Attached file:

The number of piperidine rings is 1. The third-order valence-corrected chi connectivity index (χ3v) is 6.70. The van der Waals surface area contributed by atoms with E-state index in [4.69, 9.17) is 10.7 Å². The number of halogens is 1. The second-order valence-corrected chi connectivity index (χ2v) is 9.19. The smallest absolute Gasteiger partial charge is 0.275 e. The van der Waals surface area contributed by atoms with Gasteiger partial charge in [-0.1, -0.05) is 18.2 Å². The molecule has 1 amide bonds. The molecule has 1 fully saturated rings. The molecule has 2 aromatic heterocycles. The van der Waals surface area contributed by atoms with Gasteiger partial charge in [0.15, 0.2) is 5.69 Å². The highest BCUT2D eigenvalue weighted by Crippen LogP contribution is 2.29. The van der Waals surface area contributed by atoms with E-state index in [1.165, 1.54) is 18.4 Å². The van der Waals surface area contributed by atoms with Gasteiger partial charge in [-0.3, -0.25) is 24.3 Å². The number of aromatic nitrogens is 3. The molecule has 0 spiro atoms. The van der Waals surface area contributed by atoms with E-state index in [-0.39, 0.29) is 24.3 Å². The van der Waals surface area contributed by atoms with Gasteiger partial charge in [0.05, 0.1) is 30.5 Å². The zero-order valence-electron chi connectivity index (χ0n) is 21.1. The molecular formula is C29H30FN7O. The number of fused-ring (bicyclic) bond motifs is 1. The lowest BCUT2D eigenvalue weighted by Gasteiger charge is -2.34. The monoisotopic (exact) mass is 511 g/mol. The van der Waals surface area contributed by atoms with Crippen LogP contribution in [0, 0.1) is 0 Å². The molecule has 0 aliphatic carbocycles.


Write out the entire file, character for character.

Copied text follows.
The number of piperidine rings is 1. The third-order valence-corrected chi connectivity index (χ3v) is 6.70. The van der Waals surface area contributed by atoms with E-state index in [4.69, 9.17) is 10.7 Å². The number of halogens is 1. The second-order valence-corrected chi connectivity index (χ2v) is 9.19. The smallest absolute Gasteiger partial charge is 0.275 e. The van der Waals surface area contributed by atoms with Gasteiger partial charge in [-0.1, -0.05) is 18.2 Å². The molecule has 1 amide bonds. The molecule has 1 fully saturated rings. The molecule has 2 aromatic heterocycles. The van der Waals surface area contributed by atoms with Gasteiger partial charge in [0.15, 0.2) is 5.69 Å². The highest BCUT2D eigenvalue weighted by Crippen LogP contribution is 2.29. The van der Waals surface area contributed by atoms with E-state index in [1.165, 1.54) is 18.4 Å². The van der Waals surface area contributed by atoms with Gasteiger partial charge in [-0.3, -0.25) is 24.3 Å². The number of aromatic nitrogens is 3. The molecule has 0 spiro atoms. The van der Waals surface area contributed by atoms with E-state index in [-0.39, 0.29) is 24.3 Å². The van der Waals surface area contributed by atoms with Gasteiger partial charge in [0.05, 0.1) is 30.5 Å². The zero-order valence-electron chi connectivity index (χ0n) is 21.1. The molecular formula is C29H30FN7O. The number of fused-ring (bicyclic) bond motifs is 1. The lowest BCUT2D eigenvalue weighted by Gasteiger charge is -2.34. The monoisotopic (exact) mass is 511 g/mol. The van der Waals surface area contributed by atoms with Crippen LogP contribution in [0, 0.1) is 0 Å². The molecule has 0 aliphatic carbocycles.